Papua New Guinea 1989

One of the greatest privileges of my life was the opportunity to roam for a few days in the highlands of Papua New Guinea with Australian photographer Jon Love, a helicopter and pilot at our disposal. Working on a corporate project, Jon was the image guy, of course, and I was the word guy and project manager. We were based in Mount Hagen in a lodge surrounded by a guarded chain-link fence with barbed wire, and guard dogs that barked all night. But in our spare time we roamed to places we were discouraged from visiting and took what the locals call “snaps” for our own portfolios. We both enjoyed meeting the people we found there, and neither of us felt fear. I learned a lot from my travels with professional photographers, and Jon has given me permission to use his images as well as mine. I have indicated those that are his, and he holds the copyright to them.

Papua New Guinea women with piglets
Jon Love photo. Piglets are valuable and indicate status. The women care for and nurse them as though they are children.


Jon Love photographs children
Jon gets a photo of children.


Boys House Highlands Papua New Guinea
Jon Love photo. These children seem much less happy than the ones above. I hope all are well.


woman smiling Papua New Guinea
Woman was ticked by the idea of being photographed


Women with cabbage Papua New Guinea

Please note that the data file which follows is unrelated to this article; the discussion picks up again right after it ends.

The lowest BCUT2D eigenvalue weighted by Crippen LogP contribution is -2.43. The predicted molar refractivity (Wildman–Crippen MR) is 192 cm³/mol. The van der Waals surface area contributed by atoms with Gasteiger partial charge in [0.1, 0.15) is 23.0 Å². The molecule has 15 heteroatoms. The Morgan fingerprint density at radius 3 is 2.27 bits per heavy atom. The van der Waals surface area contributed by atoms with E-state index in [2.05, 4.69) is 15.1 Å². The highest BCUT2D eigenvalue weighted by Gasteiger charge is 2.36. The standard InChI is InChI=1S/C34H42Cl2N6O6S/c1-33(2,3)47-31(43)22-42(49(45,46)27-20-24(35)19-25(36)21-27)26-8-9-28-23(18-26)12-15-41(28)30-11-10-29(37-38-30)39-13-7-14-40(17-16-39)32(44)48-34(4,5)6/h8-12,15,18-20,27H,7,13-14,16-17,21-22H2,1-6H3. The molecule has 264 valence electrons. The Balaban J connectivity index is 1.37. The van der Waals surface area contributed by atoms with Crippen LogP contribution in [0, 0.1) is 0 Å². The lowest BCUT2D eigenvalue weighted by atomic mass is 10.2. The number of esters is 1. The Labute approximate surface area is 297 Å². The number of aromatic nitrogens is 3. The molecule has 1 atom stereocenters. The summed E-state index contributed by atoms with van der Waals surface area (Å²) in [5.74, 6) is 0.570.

Lovely Jon Love image. Young women going to or coming from market with a cabbage.


Mel Pine Highlands Papua New Gunea
Jon Love photo. That’s a much younger, thinner and more vigorous me with the camera. We were in the mountains, at about 10,000 feet.


Darts Mount Hagen Papua New Guinea
Darts is the local game.


Man Necklace Papua New Guinea
This man offered me his kina-shell necklace, but somehow I misunderstood the terms of the trade he wanted to make, and I disappointed him. We didn’t understand each other’s cultural cues, and he left with a tear in his eye.

Copyright 2015 © Mel Harkrader Pine

2 Comments Add yours

  1. JoHanna Massey says:

    Enjoyed these photos. I found it refreshing to see you included the ‘unhappy ‘ children. So often those photos are never seen.

    Liked by 1 person

  2. Roan Kirby says:

    Thank you for posting these photos. My father was a soldier in WWII and spent most of his time in New Guinea. His photos and yours show a part of our planet and people that is hardly ever seen or heard.. It is a big planet, but a small world.

    Liked by 1 person

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